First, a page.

Top Walking Cities in USA

In cities across the United States, walking is popular among local residents and tourists alike.

According to the 2015 Sports, Fitness And Leisure Activities Topline Participation Report, published by the Sports & Fitness Industry Association (SIFA, www.sfia.org), 113 million people walk as a fitness activity at least once each year; walking leads all leisure activities in terms of participation; 77 million people walk 50 or more times a year.

According to the National Sporting Goods Association (www.nsga.org), among those who participate in fitness walking, 63% are female. The highest percentage of regular walkers, 39%, are men ages 65 and up.

Top Walking Cities

The American Podiatric Medical Association and Prevention magazine did surveys of over 500 U.S. cities to determine which are the best walking cities. Criteria include green space, safe streets, walkable destinations, air quality, rails-to-trails programs, cleanliness, fitness walking percentage, and walking commuters. The Top Walking Cities ranked as follows:

Top Walking Cities in USA Photo Gallery




1. San Francisco, CA

2. Boston, MA

3. New York, NY

4. Philadelphia, PA

5. Chicago, IL

6. Washington, DC

7. Seattle, WA

8. Honolulu, HI

9. Portland, OR

10. Pittsburgh, PA

11. Oakland, CA

12. Minneapolis, MN

13. San Diego, CA

14. Los Angeles, CA

15. Milwaukee, WI

16. Baltimore, MD

17. Rochester, NY

18. Santa Ana, CA

19. San Jose, CA

20. Denver, CO

21. Columbus, OH

22. New Orleans, LA

23. Austin, TX

24. Sacramento, CA

25. Tucson, AZ

Walk Score (www.walkscore.com) has quantified the walkability of the largest

3,000 cities and over 10,000 neighborhoods in the United States and Canada. Ranked by Walk Score, the top cities in 2015 with population of 200,000 or more were as follows:

1. New York, NY

2. San Francisco, CA

3. Boston, MA

4. Philadelphia, PA

5. Miami, FL

6. Chicago, IL

7. Washington, DC

8. Seattle, WA

9. Oakland, CA

10. Baltimore, MD

Scenic City Walks

The following are among the most scenic city walks in the United States (sources: Travel + Leisure and local media sources):

Bayshore Boulevard (Tampa, FL)

• Bordering scenic Tampa Bay and the University of Tampa, Bayshore Boulevard is the longest uninterrupted sidewalk in the United States.

BeltLine (Atlanta, GA)

• The Atlanta BeltLine, a multi-use trail, is a 22-mile former railway corridor circling downtown and connecting many neighborhoods directly to each other. The initial sections of the BeltLine opened in 2013. While the sections nearest downtown are paved, some discontinuities remain and portions are in a rough state but hikeable. The trail has been used for temporary art installations.

Cliff Walk (Newport, RI)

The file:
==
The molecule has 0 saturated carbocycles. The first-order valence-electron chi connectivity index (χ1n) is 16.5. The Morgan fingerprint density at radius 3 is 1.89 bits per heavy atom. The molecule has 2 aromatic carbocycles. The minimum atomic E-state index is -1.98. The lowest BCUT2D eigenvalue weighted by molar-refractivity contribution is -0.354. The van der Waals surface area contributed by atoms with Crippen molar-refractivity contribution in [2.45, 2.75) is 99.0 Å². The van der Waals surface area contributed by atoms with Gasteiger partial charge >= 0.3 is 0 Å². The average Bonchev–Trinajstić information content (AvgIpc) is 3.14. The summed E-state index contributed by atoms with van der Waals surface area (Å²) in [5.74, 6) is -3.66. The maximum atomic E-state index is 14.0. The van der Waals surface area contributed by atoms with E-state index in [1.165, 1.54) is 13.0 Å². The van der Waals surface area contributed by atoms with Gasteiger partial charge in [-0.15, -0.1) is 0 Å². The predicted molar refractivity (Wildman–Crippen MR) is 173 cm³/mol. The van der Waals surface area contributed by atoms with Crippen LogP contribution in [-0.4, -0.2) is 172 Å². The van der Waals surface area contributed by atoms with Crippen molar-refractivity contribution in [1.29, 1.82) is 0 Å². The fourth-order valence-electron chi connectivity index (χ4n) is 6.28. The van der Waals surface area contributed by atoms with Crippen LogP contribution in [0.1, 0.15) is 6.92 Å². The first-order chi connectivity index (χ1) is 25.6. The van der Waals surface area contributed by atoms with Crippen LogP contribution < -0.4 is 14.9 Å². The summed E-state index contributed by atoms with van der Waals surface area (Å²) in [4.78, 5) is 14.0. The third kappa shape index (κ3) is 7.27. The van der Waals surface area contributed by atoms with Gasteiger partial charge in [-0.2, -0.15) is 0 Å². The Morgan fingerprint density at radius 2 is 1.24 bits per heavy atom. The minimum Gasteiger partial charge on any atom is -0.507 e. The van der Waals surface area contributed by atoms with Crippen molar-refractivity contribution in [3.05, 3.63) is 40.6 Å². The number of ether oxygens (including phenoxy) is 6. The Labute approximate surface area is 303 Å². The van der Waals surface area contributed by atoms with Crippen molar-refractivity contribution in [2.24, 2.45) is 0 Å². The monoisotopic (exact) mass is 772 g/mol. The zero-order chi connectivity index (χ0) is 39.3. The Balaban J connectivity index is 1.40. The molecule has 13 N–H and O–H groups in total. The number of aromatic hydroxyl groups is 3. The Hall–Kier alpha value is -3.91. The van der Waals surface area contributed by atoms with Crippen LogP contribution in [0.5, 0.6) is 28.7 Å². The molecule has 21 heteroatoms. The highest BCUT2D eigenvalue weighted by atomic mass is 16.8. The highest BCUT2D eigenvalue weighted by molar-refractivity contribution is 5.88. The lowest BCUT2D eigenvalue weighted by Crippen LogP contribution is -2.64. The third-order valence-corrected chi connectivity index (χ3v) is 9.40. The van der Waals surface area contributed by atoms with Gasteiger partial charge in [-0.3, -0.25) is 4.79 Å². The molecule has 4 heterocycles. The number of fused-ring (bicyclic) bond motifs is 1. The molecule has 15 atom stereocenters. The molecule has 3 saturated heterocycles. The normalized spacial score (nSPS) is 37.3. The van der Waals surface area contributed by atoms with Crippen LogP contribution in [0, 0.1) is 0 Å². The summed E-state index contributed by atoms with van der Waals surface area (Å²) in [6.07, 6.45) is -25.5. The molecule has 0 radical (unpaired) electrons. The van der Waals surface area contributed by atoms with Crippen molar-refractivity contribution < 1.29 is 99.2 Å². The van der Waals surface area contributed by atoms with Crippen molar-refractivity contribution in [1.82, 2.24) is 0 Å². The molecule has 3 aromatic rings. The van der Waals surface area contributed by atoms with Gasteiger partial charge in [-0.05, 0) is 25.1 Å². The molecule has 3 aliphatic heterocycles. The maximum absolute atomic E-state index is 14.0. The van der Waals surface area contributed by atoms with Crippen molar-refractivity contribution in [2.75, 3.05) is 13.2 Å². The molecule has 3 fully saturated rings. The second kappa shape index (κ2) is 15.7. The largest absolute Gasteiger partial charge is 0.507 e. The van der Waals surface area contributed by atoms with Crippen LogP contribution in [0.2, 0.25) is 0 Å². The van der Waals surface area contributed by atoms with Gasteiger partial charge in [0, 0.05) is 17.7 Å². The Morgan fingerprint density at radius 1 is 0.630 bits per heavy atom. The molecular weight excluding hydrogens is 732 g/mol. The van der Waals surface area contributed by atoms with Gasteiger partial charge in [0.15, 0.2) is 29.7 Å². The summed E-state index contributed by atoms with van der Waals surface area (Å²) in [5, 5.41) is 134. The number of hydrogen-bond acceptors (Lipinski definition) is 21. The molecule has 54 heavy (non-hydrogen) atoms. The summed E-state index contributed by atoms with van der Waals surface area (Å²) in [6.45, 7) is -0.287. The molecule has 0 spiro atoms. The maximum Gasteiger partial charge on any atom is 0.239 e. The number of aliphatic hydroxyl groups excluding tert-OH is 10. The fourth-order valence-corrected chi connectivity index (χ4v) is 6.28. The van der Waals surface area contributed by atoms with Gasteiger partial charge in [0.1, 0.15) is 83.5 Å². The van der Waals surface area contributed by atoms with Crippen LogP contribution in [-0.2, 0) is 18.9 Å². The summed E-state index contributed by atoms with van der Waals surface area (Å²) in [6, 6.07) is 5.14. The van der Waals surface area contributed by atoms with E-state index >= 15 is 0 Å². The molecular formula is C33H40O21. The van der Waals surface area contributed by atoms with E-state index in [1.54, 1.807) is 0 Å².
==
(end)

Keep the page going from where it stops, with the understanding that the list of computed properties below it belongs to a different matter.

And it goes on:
• The 3.5-mile circuit starts at Memorial Boulevard, where rugged cliffs meet Easton’s

Beach, and ends at Bailey’s Beach. The first third is paved and relatively flat; it takes hikers past Gilded Age mansions to the 70-room Italian Renaissance-style palazzo The Breakers. Only the sure-footed venture farther, where it’s necessary to hike over boulders alongside 70-foot drop-offs to the Atlantic Ocean.

Golden Gate Bridge (San Francisco, CA)

• Estimates suggest that over 1,000 walk across the Golden Gate Bridge every day, making this one of the most popular leisure walks in the country. Over 300,000 people walked the bridge in the 75th anniversary celebration in May 2012. The round trip distance is 3.4 miles.

Mulholland Drive (Los Angeles, CA)

• High above the city, the eastern terminus of Mulholland Drive offers vistas of the Hollywood Sign, the Hollywood Bowl, downtown Los Angeles, and then, proceeding west, Burbank, Universal City, and the rest of the San Fernando Valley – with views of the San Gabriel, Verdugo, and Santa Susana Mountains.

Tidal Basin (Washington, DC)

• The nation’s capital has countless monuments, but few have as serene a setting as those dedicated to presidents Thomas Jefferson and Franklin D. Roosevelt, which flank the Tidal Basin. On a 1.5-mile loop from the National Mall, the monuments are ringed by a pathway planted with 1,678 cherry trees (a gift from Japan in 1912).

The High Line (New York, NY)

• The High Line is a public park built on an historic freight rail line elevated above the streets on Manhattan’s West Side. It is owned by the City of New York and maintained and operated by Friends of the High Line. The High Line, which opened in 2009, runs from Gansevoort Street to West 20th Street.

Venetian Causeway (Miami, FL)

• Five residential islands dredged from Biscayne Bay and seven bridges (two bascule bridges) make up the 2.8-mile causeway that links Miami and Miami Beach. The causeway is popular for walking, jogging, and bicycling. Dolphins, manatees, stingrays, and a variety of seabirds can be spotted in the bay. Miami Beach and Downtown Miami skylines along with cruise ships docked at the Port of Miami provide the backdrop.

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